I see it in many different spiritual systems (Christian and others), that hyper-positive word on Abundance, spoken with a jaw-clenched grin and wide eyes: Just pray hard enough, visualize brightly enough, give someone money enough, and you will find material blessings and happiness and all your dreams will come true. And you might get to heaven, to boot. You’ve heard the pitch too, perhaps: there’s so often, on the underside, a suggestion that if you’re poor or sick or unhappy, you’ve just been doing it wrong. You need to try harder.
It can be tempting, in the face of the Abundance sales pitch and its attendant guilt trip, to ignore or repudiate the ideas that thinking positively and visualizing what your heart really desires are actually helpful meditative techniques to discover and develop the dreams that you really want to bring to life.
I don’t really believe that I can think myself rich–perhaps that’s why I’m not. But I don’t think it works that way. I think that in order to create something in the physical world, we have to imagine it, have to believe it possible. And I think that too often, we throw out the early models of a dream because they seem unattainable, impossible. We stab ourselves in the feet because we believe ourselves incapable, unable.
Some people seem to have an inherent confidence and certainty in their dreams. They think a thing, believe in its potential, and suddenly they’ve made it happen. Some of us have to take it slower, perhaps, consider the options, shape the dream slowly, like sculpting stone.
When I first came across the idea of a Vision Board, I dismissed it because it sounded like the Abundance sales pitch. but then I began to look at the collages I have made obsessively throughout my life, and I realize that some of what I was doing was enacting my vision of what I wanted to create, or acknowledging an unsettled inner state that I couldn’t put words to, and suddenly the Vision Board made sense to me.
I’ve been wrestling and wrangling some dreams in the past year, some ideas that want to be born, and the past few weeks have seen them boil up to the surface again. Fearful that I will let them fizzle and die in the mundane activities of my everyday life, I have decided to do some collage Vision-work to keep them alive, keep them boiling.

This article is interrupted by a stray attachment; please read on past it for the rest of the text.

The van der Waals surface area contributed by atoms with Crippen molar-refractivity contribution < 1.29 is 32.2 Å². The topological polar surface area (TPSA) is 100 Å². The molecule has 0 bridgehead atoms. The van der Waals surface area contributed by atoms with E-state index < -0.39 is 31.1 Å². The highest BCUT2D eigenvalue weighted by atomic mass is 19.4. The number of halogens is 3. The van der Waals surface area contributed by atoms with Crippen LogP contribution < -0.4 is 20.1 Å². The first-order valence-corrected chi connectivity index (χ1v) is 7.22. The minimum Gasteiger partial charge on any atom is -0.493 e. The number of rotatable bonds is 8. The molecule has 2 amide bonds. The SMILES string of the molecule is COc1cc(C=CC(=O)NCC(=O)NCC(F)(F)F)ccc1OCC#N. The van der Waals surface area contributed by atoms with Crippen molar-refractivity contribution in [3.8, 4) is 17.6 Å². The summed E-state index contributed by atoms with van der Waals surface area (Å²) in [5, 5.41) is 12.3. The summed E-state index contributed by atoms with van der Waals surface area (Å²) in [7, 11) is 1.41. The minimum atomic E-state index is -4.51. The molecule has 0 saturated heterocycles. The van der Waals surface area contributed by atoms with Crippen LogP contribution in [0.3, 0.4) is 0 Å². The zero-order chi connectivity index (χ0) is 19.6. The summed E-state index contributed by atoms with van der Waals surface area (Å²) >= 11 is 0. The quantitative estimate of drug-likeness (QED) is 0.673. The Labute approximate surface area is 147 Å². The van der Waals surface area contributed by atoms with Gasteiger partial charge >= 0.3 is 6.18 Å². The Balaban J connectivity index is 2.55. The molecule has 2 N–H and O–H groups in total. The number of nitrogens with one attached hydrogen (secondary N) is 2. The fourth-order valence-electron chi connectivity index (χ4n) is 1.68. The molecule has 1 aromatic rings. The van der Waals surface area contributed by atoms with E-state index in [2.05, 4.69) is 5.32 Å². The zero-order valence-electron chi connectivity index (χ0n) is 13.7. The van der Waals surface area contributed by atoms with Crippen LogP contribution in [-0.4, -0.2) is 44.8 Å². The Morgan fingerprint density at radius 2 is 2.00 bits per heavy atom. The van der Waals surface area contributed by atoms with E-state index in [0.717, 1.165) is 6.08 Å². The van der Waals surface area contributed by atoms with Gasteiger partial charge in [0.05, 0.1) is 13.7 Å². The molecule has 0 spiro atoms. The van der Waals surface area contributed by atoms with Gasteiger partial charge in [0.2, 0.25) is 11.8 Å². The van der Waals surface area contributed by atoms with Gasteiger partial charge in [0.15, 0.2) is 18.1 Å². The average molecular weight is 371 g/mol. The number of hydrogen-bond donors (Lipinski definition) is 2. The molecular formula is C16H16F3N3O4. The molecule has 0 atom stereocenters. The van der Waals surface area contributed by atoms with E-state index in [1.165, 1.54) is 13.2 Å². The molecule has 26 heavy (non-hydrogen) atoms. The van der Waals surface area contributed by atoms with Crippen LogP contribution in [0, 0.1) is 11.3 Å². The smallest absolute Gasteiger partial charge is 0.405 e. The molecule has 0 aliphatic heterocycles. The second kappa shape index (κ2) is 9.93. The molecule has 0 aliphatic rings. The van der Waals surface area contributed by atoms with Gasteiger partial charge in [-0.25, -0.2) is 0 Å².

You can search online for Vision Boards. Some of what I found was really inspiring. Others felt like exercises in narcissism. I don’t want to fall into that trap. I want to keep this contemplative and meditative. I think this will be my process:
1. What is the dream that is begging to be born?
2. What is a reasonable timeline for bringing it to being?
3. What does it look like to create this dream in the world?
4. What does it feel like to create this dream in the world?
Then I am going to use the bits and pieces of collage that I have collected over the years to create my Vision Board. I have taken a piece of poster board and made an eight-page booklet to make a portable multi-page “Board.” I think it is important that I be able to carry it with me, so I can meditate on it no matter where I am. I hung last year’s Vision Board on the door to the basement, and I pass it several times a day, but it’s in a dark little space in the house, and I stopped really looking at it.
Last year, I tried to create it all in one sitting, but I think I need to do this over many days. I need to sit with it and watch it evolve, add to it as time goes on. One of the many sites I looked at today suggested handwriting the words and quotations that I want to add instead of typing them out. I think that’s an excellent idea. Handwriting activates as different part of the brain than typing does, and one of my goals for 2017 is to write more by hand.
1. Starting a Vision Board for the coming year/s. Thank you, Sarah!
2. The delight of a kiddo heading to his Grandparents’ house for the night. (Big brother was too sick to go, and took the disappointment with grace.)
3. Feeling a great sense of accomplishment. I’ve sent out two chapbooks for two separate contests. Now I need to get some individual poems out there, too.
4. When a single idea or reference keeps getting repeated in different places and different ways–dreams, Facebook references, old poems I have dredged up–and it feels like a confirmation of something I have been feeling or processing.
5. This week of time outside of time.
May we walk in Beauty!